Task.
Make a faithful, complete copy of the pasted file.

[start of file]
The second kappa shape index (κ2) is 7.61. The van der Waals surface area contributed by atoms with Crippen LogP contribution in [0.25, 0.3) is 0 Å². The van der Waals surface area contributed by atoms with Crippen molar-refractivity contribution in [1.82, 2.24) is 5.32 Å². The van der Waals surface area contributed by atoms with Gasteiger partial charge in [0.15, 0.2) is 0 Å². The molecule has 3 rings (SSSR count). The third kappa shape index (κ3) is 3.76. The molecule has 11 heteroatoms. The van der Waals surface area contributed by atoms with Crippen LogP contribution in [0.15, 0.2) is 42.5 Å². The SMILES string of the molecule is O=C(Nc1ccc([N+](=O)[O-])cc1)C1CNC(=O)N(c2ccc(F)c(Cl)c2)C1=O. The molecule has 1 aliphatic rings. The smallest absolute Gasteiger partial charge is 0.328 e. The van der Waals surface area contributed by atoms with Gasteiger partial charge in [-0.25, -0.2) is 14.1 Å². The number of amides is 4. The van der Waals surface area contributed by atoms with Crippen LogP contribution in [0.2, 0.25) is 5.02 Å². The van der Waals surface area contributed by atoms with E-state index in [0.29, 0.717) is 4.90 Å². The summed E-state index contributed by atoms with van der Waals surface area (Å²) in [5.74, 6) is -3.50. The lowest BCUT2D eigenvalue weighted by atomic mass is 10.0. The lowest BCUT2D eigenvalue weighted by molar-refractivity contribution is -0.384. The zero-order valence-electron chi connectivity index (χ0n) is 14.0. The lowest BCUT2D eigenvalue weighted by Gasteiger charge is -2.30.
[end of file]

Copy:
The second kappa shape index (κ2) is 7.61. The van der Waals surface area contributed by atoms with Crippen LogP contribution in [0.25, 0.3) is 0 Å². The van der Waals surface area contributed by atoms with Crippen molar-refractivity contribution in [1.82, 2.24) is 5.32 Å². The van der Waals surface area contributed by atoms with Gasteiger partial charge in [0.15, 0.2) is 0 Å². The molecule has 3 rings (SSSR count). The third kappa shape index (κ3) is 3.76. The molecule has 11 heteroatoms. The van der Waals surface area contributed by atoms with Crippen LogP contribution in [0.15, 0.2) is 42.5 Å². The SMILES string of the molecule is O=C(Nc1ccc([N+](=O)[O-])cc1)C1CNC(=O)N(c2ccc(F)c(Cl)c2)C1=O. The molecule has 1 aliphatic rings. The smallest absolute Gasteiger partial charge is 0.328 e. The van der Waals surface area contributed by atoms with Gasteiger partial charge in [-0.25, -0.2) is 14.1 Å². The number of amides is 4. The van der Waals surface area contributed by atoms with Crippen LogP contribution in [0.2, 0.25) is 5.02 Å². The van der Waals surface area contributed by atoms with E-state index in [0.29, 0.717) is 4.90 Å². The summed E-state index contributed by atoms with van der Waals surface area (Å²) in [5.74, 6) is -3.50. The lowest BCUT2D eigenvalue weighted by atomic mass is 10.0. The lowest BCUT2D eigenvalue weighted by molar-refractivity contribution is -0.384. The zero-order valence-electron chi connectivity index (χ0n) is 14.0. The lowest BCUT2D eigenvalue weighted by Gasteiger charge is -2.30.